International Day of the Midwife
International Day of the Midwife (IDM) is celebrated on 5th May worldwide. The day highlight and appreciates the contribution of women who help in the safe delivery of babies.
International Day of the Midwife theme for the year 2023 is “Together Again: From Evidence to Reality.” The theme for 2022 was “100 years of progress” and for 2021 was “Follow the Data: Invest in Midwives.” The theme advocate investing in quality midwifery around the world, and improving sexual, reproductive, maternal, newborn, child, and adolescent health in the process.
The World Health Organization has chosen 2020-21 as the “Year of the Nurse and Midwife“.
History of Midwife
The history of Midwifery goes back to prehistory, midwives have existed for as long as babies have been born. There are references to midwives in ancient Greek and Roman texts, and midwives are mentioned in the Bible. Knowledge about midwifery passed from woman to woman, and new midwives were made by apprenticing at an experienced elder’s side.
Midwifery –It’s one of the oldest practices—the first known reference to it appeared in Egyptian medical papyri between 1900 and 1550 BC. It is one of the potentially life-saving professionals who can reduce preterm births, episiotomies, and other complications that can arise pre-and post-partum. Midwives’ services help women survive childbirth better, and babies are more likely to have a healthy start in life.
The term midwife comes from the English word with (mid) and woman (wif) and the original version it meant “with a woman” i.e., a person who watches over her mother during childbirth. The word “midwives” is generally used in reference to midwives of both the female and male sexes. A small number of men have trained to become midwives. The gender difference between the medical and midwifery professions, present since the time of Hippocrates, is about to disappear.
Midwives can identify complications around pregnancy and childbirth early, provide first-line emergency care, and when needed, refer cases to appropriate higher-level care. When adequately trained, midwives can also provide prenatal care, family planning, testing, and counseling for sexually transmitted infections, assistance at delivery, postpartum care, newborn care, and breastfeeding support.
A midwife is valuable to your community because they:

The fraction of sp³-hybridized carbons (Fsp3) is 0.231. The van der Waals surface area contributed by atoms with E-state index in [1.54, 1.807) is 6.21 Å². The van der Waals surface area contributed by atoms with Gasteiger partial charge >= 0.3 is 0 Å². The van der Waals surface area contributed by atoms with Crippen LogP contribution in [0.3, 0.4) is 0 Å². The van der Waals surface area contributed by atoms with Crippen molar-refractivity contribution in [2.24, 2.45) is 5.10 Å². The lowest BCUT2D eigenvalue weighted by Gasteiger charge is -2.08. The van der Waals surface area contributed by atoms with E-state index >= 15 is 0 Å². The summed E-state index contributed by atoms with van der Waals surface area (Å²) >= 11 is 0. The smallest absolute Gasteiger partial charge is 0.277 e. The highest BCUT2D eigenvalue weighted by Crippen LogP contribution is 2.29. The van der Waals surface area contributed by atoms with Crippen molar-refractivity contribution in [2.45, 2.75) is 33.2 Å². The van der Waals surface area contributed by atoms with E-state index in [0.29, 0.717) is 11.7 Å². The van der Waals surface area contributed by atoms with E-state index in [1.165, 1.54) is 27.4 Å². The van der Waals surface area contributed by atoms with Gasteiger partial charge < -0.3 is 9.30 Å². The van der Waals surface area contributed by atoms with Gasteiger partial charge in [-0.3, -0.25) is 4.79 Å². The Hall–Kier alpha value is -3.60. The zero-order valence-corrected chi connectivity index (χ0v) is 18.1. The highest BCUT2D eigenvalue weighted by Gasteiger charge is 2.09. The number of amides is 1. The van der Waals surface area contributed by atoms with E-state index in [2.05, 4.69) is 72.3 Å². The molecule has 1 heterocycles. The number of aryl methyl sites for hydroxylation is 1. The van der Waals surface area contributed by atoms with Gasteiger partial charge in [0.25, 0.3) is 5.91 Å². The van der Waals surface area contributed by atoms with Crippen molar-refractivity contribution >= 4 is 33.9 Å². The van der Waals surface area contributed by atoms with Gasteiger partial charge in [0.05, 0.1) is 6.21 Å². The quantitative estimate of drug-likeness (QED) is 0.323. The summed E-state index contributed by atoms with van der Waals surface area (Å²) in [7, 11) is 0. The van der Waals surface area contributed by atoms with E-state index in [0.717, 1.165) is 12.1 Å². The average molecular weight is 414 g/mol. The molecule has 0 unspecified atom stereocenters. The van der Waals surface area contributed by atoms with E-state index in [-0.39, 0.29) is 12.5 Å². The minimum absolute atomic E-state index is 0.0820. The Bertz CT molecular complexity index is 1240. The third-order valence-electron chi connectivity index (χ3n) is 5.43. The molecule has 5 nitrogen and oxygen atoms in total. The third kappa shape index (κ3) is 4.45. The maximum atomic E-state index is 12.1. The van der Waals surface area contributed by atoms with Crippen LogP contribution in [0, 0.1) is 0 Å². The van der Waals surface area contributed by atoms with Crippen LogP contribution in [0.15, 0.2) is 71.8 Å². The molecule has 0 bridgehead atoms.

Help women and their families understand the importance of prenatal care; thereby reducing cost and improving birth outcomes.
Promote understanding of the normalcy of the birth process, thereby reducing the need for drugs and unnecessary costly interventions.
Provide support for enhancing communication skills, thereby helping women build self-esteem and better family relationships.
Promote breastfeeding, thereby reducing infant illness and increasing parental confidence. Offer safe, low-cost care to the women of your community.
The World Health Organization (WHO) has noted the impact midwifery care has on improving infant mortality and reducing cesarean birth rates. WHO also recommends the training of more professional midwives, as they are the appropriate care providers for normal pregnancy and birth.
The idea of celebrating International Midwives Day was born in 1987 at a conference of the International Confederation of Midwives in the Netherlands. For the first time, this day was celebrated on May 5th, 1991 under the motto “Towards safe birth for all by the year 2000”. Since then, International Day of the Midwives has been celebrated in more than 50 countries around the world, with the involvement of the World Health Organization and the International Confederation of Midwives, among others.
In many countries, numerous events, conferences, and celebrations with speeches by important delegates are organized on this day. The International Federation of Gynecology and Obstetrics has taken a big step towards strengthening obstetrics worldwide.
On this special day, it organizes a free virtual conference, during which various educational materials are presented, prepared by speakers from different parts of the world. It was first organized in 2008 and today it brings together the entire obstetrics community.
On Midwives’ Day, we can celebrate, share stories, and thank the midwives you personally know for providing families with a safe and respectful way to grow their families. You can also celebrate midwifery by thanking them on social media and using the hashtag #IDM2021, #ThanksHealthHeros, #SupportNursesandMidwives.
In all cultures, the midwife’s place is on the threshold of life, where intense human emotions, fear, hope, longing, triumph, and incredible physical power enable a new human being to emerge. Her vocation is unique. — Sheila Kitzinger
Suggested Read: Breastfeeding Week